Have you ever been surprised by how much juice is contained in a little grape? Even more surprising is the amount of flavor that is generated by slowly savoring its flavor. The longer we hold its juices on the pallet, the more flavor is produced. Conversely, the one who hastily rolls the grape across his tongue and into the throat is unfamiliar with such pleasure. He has eaten the grape but not tasted it. Reflection is concerned with savoring the truth of Scripture for all it is worth.
Opinions differ as to the hallmark of reflection. The Jewish tradition helps us appreciate memorization; others emphasize the practice of repetition and visualization. I would like to suggest that in addition to these, a crucial part of reflection involves relating Scriptural truth to what we observe in society. Borrowing the title of John Stott’s book on preaching, it is living “between two worlds,” with one eye on the ancient text and the other on the values and practices of our day. Reflection considers how the kingdoms of Christ and this world relate.
The human soul humbles itself in prayer, seeing that it is powerless to grasp the sweetness of God in its own strength. Like those who would pass through the Church of the Nativity’s so-called Door of Humility, the small rectangular entrance created in Ottoman times, a requisite posture of submission must be assumed. In doing so, God’s people are positioned to properly fulfill our calling.
After reading Scripture and considering how it speaks to society, we are compelled to pray. Prayer recognizes that we are incapable of advancing God’s kingdom without the animating movement of the Spirit, a movement that is invisible to the naked eye but perceived in prayer.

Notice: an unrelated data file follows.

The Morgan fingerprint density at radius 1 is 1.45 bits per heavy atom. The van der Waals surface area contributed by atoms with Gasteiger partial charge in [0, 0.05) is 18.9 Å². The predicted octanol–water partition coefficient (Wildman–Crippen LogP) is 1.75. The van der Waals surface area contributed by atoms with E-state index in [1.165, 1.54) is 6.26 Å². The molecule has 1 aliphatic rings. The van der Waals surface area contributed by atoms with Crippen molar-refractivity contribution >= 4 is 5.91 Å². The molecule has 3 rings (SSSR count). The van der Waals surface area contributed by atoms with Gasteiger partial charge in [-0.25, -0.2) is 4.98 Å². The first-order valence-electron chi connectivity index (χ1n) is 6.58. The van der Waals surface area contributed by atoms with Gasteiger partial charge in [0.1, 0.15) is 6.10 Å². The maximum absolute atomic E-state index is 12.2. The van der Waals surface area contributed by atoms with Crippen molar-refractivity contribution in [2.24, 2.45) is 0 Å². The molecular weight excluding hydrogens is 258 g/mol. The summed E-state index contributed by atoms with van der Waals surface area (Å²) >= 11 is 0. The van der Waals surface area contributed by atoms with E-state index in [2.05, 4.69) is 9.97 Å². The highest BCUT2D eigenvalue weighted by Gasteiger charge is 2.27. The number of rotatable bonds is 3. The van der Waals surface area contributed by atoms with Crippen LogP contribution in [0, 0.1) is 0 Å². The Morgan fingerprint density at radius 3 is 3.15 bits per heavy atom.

The love and compassion of God would have us savor the sweetness of grace to our soul’s delight; however, we are never permitted to hoard it. Having read Scripture, related its truth to society, and bathed it in prayer, we are poised to serve as a witness.
Have you ever wondered why the world doesn’t recognize the beauty of Christ? Paul writes in 2 Corinthians 4:4, “The god of this world has blinded the minds of the unbelievers, to keep them from seeing the light of the gospel of the glory of Christ, who is the image of God.” This is the reason: blindness. Divine light shines, but the darkness doesn’t comprehend it.
On account of sin, the human heart gravitates toward idolatry over God’s image. Interestingly, the terms idol and image are cut from the same bolt of lexical fabric; that is, depending on context, the Hebrew word tselem and the Greek eikon can both be rendered either “image” or “idol.” It is probably true that this principle also applies to us. Very often, depending on our situation, we will reflect one way or the other: Christ’s beauty or selfish pride, toward salvation or damnation.
Even though society is unable to recognize God’s glory in the face of Jesus Christ, and our role of reflecting it is flawed, there is still hope, for the light of salvation doesn’t emerge from darkness but rather proceeds into it. This is the essence of image reflection. Through the church’s proclamation of the gospel, truth about Christ’s kingdom radiates into society. In this way, God displays his victory over idols and provides renewal to languishing lives. Shattered men and women are transformed and eternally captivated by the beauty of the Savior.
As a Christian, I would like to submit a personal ad to New York magazine:
Strikingly Beautiful: Encountered in the Bible, desperately needed, energized with supernatural power, died for your sins, rose from the dead and eager to embrace with eternal love all who draw near to him—Jesus the Christ.
This is why Christian image is everything.